As quoted on Web Style Guide, 3rd Edition, "Good typography establishes a visual hierarchy for rendering prose on the page by providing visual punctuation and graphic accents that help readers understand relations between prose and pictures, headlines and subordinate blocks of text."
I am quoting this to help me discuss the homepage of the website I have chosen. On the home page of the Marquette Transportation Finance page, there is one small heading that reads, "Welcome to Marquette Transportation Finance." Below this three lengthy paragraphs are seen in the same font as the heading, yet only seen slightly smaller. The text is not allowing the reading to differentiate between the heading and pictures as the heading is not large enough, and there are no photos between the text to describe it. The only photo seen on the page is to the far right, and is of a un-titled truck. The only thing the photo offers is an idea that maybe some sort of transportation is involved in the company; however, in reality the photo offers little as that information is clearly stated in the title of the company. The text offers us nothing as it is long and has no bold titles. No one would really read through it. Rather, they might look up the company on another page to receive the desire information, or they would continue on to see if there is a more efficient and organized page to review.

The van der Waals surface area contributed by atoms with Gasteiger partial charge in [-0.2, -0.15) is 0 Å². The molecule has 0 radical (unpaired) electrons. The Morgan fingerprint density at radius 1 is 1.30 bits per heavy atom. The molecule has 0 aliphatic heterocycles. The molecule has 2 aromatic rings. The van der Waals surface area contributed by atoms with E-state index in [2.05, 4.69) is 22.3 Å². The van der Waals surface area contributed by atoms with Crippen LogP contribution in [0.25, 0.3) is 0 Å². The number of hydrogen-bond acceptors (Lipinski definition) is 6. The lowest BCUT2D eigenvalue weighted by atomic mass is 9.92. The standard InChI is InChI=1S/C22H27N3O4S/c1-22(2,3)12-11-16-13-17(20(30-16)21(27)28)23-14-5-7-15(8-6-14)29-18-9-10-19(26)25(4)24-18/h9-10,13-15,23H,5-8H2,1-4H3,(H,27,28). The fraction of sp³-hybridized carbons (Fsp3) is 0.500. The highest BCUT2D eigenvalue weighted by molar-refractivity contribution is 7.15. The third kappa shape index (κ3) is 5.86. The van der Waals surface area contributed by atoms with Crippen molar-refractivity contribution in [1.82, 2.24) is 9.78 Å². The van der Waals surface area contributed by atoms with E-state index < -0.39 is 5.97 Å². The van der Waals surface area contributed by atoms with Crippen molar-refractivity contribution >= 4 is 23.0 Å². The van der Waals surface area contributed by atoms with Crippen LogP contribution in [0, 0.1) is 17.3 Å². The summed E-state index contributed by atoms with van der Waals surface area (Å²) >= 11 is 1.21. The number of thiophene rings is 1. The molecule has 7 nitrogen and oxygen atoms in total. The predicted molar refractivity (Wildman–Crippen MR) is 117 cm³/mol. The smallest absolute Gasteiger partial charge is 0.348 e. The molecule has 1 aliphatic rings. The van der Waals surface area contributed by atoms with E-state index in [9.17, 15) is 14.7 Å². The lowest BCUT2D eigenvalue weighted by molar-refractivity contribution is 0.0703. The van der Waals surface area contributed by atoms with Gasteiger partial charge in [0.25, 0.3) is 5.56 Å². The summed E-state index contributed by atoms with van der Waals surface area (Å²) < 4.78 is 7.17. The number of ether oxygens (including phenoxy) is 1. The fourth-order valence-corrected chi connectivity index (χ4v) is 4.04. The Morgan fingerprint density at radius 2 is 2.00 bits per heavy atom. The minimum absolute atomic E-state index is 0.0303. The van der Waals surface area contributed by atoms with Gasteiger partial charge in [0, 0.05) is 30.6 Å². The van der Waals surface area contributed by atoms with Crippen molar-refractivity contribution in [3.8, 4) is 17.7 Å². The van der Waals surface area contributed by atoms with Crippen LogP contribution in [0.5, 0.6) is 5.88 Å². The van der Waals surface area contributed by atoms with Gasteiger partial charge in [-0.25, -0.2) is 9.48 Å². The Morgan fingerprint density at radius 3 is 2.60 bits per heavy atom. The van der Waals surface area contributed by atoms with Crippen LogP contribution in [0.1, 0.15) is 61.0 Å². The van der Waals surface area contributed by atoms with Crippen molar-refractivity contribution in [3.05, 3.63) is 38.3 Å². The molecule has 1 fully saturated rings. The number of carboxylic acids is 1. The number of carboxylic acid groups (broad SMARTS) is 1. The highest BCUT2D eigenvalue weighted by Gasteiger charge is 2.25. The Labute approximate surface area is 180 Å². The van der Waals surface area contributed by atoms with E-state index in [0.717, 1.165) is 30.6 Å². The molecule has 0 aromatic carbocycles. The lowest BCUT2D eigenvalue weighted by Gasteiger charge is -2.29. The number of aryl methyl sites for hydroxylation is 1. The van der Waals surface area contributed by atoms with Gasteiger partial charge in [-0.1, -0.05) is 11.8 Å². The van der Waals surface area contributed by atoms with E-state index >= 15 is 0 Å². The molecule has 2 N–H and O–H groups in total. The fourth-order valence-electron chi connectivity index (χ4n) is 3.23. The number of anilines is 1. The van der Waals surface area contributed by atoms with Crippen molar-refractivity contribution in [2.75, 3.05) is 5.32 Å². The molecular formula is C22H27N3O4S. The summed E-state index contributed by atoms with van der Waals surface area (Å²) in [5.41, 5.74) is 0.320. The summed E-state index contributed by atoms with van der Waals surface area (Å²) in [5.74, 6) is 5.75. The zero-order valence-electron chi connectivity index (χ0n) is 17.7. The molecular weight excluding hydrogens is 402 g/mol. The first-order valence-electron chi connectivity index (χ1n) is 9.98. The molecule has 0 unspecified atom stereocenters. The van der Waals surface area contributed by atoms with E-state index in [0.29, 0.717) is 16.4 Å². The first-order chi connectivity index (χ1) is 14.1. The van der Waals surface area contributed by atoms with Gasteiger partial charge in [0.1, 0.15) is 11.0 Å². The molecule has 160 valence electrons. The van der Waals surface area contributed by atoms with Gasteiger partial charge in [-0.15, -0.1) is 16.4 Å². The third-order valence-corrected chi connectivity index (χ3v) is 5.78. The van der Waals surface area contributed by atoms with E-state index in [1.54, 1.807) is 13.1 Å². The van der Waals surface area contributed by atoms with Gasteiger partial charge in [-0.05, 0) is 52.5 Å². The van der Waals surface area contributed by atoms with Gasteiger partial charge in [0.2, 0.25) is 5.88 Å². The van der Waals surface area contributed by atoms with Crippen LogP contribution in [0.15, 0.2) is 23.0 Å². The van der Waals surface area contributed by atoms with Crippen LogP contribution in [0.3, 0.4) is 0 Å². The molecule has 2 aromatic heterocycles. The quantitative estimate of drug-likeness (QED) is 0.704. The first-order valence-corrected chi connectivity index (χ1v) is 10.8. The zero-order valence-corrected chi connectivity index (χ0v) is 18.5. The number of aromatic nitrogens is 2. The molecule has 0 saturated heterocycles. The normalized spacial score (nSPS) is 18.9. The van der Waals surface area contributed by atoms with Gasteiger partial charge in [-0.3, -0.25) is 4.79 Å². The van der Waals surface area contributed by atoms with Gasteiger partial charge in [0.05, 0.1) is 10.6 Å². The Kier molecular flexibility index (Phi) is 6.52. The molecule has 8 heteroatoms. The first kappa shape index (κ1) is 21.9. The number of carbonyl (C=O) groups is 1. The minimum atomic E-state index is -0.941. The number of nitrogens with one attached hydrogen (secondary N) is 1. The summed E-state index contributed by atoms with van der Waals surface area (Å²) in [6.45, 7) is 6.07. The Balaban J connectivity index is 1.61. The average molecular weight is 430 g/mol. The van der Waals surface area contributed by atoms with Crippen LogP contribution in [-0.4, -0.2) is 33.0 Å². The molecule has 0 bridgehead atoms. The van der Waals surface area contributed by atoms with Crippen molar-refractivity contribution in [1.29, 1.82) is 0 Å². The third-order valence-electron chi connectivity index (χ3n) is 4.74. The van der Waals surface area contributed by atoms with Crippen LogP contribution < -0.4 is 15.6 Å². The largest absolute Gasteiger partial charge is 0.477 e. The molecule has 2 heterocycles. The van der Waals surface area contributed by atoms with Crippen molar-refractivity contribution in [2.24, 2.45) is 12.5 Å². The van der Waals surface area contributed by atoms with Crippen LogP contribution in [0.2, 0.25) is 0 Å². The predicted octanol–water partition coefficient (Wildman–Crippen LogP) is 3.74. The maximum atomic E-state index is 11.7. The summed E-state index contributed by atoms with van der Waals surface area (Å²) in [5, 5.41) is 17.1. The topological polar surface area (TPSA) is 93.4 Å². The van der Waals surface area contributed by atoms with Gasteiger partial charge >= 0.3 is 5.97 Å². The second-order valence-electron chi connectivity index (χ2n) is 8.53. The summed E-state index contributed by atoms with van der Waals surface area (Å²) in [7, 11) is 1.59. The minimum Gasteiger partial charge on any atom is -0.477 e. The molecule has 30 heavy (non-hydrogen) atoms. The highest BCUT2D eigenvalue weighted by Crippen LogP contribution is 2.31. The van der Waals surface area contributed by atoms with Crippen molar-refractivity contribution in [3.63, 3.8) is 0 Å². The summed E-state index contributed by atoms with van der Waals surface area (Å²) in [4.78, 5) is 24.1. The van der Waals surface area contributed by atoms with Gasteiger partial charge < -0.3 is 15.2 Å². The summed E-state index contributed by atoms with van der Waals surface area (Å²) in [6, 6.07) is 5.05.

I am going to take another quote from this reading to further explain why the home page, along with the entire set up of the site, is malfunctioned. The quote reads, "The spatial organization of graphics and text on the web page can engage users with graphic impact, direct their attention, prioritize the information they see, and make their interactions with your web site more enjoyable and efficient."
The reason I am including this quote is because I would like to touch on the spatial organization of the website. This website does not engage its users because the information they is not prioritized. Although there are tabs listed at the top of the page, each tab relays the same set up of large paragraphs of wording. The only page that offers a graphic that may be of use to the user is under the contact page where a map is listed that allows users to find a representative based on a state. I do not see how a user would find this website enjoyable or efficient.
One might argue that a finance website of this sort does not need to necessarily be enjoyable; however, the one thing I do think this website is necessary for is to prove the company is credible. I do not feel this website proves that, and an example of this would be that the latest news posted is from 2007. In the reading it states that, the site needs to organize the "content into taxonomies and hierarchies of information." The latest news articles may be listed in hierarchies of information as the newest article is listed first; however, does this even matter if the newest information is from over three years ago?
I am including this link because I think it is comical. I went to find another website that could help me evaluate mine, yet found one that lacked usability as it was trying to teach me about a good website.